Tattoogate: Apple Watch doesn't work for those with wrist tattoos.

The Apple Watch Is Having Trouble Getting Along With Wrist Tattoos

The Apple Watch Is Having Trouble Getting Along With Wrist Tattoos

Business Insider
Analyzing the top news stories across the web
April 29 2015 5:01 PM

The Apple Watch Is Having Trouble Getting Along With Wrist Tattoos

applewatch_04292015
Users with wrist tattoos: Watch out!

Reddit user guinne55fan/Business Insider

This post originally appeared on Business Insider.

Now that the Apple Watch has arrived, some buyers are reporting that the high-end smartwatch doesn't work properly if they have wrist tattoos.

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Normally, the Apple Watch can automatically detect whether it is on your wrist. This means users do not have to enter a password every time they put it on. But the ink in tattoos appears to interfere with Apple Watch's infrared sensors that enable wrist detection. These sensors also give users access to heartbeat-tracking capabilities and Apple Pay, so wrist tattoos may obstruct those features as well.

Disgruntled customers with wrist tattoos have complained about the problem on Reddit and YouTube. On Reddit, guinne55fan said he thought his device was faulty until he "decided to try holding it against my [un-tattooed] hand and it worked ... Once I put it back on the area that is tattooed with black ink the watch would automatically lock again." Another Reddit commenter, 711minus7, says his friend had "exactly the same issue."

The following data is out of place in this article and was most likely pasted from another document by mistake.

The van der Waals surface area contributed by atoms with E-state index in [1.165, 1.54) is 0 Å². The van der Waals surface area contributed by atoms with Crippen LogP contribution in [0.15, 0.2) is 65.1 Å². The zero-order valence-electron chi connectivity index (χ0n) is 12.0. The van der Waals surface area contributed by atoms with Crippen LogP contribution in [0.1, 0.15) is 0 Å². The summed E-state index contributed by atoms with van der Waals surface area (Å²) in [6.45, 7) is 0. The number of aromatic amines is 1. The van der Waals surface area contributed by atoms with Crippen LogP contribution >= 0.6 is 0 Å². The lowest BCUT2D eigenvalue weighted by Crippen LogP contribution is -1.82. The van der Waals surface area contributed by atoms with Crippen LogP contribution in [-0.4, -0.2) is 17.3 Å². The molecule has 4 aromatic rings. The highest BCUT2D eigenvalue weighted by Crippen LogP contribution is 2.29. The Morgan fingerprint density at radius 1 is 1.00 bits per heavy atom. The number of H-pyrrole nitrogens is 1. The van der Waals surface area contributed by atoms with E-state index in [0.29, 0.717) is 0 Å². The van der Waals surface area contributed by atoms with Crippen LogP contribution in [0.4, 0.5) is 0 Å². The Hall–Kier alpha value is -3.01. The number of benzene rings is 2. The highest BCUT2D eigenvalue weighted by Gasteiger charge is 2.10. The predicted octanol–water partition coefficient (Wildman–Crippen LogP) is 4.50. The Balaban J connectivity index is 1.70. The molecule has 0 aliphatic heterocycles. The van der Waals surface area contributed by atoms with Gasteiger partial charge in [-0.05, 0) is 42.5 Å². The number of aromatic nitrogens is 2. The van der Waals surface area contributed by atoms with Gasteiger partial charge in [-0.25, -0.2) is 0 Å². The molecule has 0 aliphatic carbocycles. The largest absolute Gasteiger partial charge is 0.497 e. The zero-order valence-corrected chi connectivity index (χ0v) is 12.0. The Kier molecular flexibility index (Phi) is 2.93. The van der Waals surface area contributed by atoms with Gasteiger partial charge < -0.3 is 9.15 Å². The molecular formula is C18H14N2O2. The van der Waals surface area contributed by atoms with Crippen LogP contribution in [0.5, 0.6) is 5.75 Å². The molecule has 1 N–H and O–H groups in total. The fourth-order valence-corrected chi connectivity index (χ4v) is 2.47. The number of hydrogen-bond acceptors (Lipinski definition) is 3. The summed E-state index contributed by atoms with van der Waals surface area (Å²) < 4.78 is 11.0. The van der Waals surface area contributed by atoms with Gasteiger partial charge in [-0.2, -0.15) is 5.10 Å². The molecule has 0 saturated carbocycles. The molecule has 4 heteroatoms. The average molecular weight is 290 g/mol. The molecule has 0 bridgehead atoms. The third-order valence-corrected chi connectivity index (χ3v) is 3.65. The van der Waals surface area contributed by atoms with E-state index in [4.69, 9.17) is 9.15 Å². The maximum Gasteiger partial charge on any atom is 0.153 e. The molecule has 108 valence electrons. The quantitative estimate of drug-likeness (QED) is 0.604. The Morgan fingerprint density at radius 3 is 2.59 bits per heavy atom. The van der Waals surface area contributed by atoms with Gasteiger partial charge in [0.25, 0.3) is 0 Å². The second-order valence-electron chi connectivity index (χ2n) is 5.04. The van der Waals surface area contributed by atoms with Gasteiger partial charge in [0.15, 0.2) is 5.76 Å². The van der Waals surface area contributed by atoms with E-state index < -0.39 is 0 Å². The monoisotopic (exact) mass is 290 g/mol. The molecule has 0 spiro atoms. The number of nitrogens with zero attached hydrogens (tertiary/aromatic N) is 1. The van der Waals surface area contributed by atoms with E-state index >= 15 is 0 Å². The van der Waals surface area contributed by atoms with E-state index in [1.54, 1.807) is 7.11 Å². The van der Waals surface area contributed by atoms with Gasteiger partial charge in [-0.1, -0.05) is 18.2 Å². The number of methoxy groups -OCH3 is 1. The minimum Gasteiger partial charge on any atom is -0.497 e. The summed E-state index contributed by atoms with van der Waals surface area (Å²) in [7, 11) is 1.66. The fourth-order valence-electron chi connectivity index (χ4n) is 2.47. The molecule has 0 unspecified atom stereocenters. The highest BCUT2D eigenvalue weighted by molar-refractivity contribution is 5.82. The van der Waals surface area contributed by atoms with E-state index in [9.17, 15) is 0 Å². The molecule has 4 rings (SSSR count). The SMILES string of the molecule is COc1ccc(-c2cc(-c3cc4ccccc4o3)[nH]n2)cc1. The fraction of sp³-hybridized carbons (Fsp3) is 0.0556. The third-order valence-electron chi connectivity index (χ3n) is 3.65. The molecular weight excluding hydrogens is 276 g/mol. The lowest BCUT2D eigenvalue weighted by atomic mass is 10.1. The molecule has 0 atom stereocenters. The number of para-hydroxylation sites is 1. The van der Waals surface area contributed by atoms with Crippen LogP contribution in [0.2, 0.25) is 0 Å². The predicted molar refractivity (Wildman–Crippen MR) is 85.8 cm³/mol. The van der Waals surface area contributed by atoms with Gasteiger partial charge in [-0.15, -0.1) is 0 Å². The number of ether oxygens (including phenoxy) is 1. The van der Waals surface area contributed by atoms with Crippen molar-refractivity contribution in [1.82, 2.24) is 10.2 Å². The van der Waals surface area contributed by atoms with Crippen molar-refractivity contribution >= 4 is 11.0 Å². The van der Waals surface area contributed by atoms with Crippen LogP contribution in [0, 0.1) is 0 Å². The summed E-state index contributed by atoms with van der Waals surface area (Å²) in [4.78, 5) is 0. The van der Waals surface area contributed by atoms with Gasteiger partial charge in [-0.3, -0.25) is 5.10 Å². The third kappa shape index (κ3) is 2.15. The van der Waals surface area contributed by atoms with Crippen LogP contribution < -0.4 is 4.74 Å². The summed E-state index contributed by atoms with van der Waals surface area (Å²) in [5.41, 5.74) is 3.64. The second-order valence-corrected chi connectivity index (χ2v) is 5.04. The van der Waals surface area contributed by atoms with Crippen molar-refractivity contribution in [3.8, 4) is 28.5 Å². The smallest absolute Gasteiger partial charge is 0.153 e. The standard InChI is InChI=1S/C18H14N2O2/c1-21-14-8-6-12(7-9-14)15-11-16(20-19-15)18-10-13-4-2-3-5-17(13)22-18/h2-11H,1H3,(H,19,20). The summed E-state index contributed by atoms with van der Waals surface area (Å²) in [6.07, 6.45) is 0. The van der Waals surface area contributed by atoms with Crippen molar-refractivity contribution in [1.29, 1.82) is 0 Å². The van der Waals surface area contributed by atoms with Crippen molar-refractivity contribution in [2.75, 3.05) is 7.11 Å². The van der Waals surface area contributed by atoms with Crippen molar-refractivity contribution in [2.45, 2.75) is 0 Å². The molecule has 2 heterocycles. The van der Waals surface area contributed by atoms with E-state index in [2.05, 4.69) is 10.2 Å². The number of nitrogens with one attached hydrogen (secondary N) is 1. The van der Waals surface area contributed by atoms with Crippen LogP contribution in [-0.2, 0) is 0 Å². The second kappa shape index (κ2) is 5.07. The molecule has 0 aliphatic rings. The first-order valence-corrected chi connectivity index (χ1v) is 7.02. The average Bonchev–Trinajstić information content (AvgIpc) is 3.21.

Here's a video from YouTuber Michael Lovell showing the problem. When worn on his untattooed left side, the watch worked fine. But after being transferred to his right wrist with a sleeve tattoo, the device stopped working and asked for his passcode. The tech blog iMore tested the device on numerous tattoos and concluded that the sensor readings "varied wildly depending on colors and shading."

Big, block dark colors are most problematic, while the Apple Watch can deal with lighter shades just fine. People with darker skin tones will not have issues, though, because "natural skin pigmentation doesn't block light the same way artificial ink pigment or even scar tissue does," iMore writes.

There is a workaround. Apple Watch users can turn off wrist detection so they don't need to enter a passcode at all. But doing so makes their device less secure.

Apple has had issues during new product launches before—notably with "Bendgate." After the release of the iPhone 6 and 6 Plus, some users reported that their new devices were accidentally bending while in their pockets.

Rob Price is a technology reporter for Business Insider.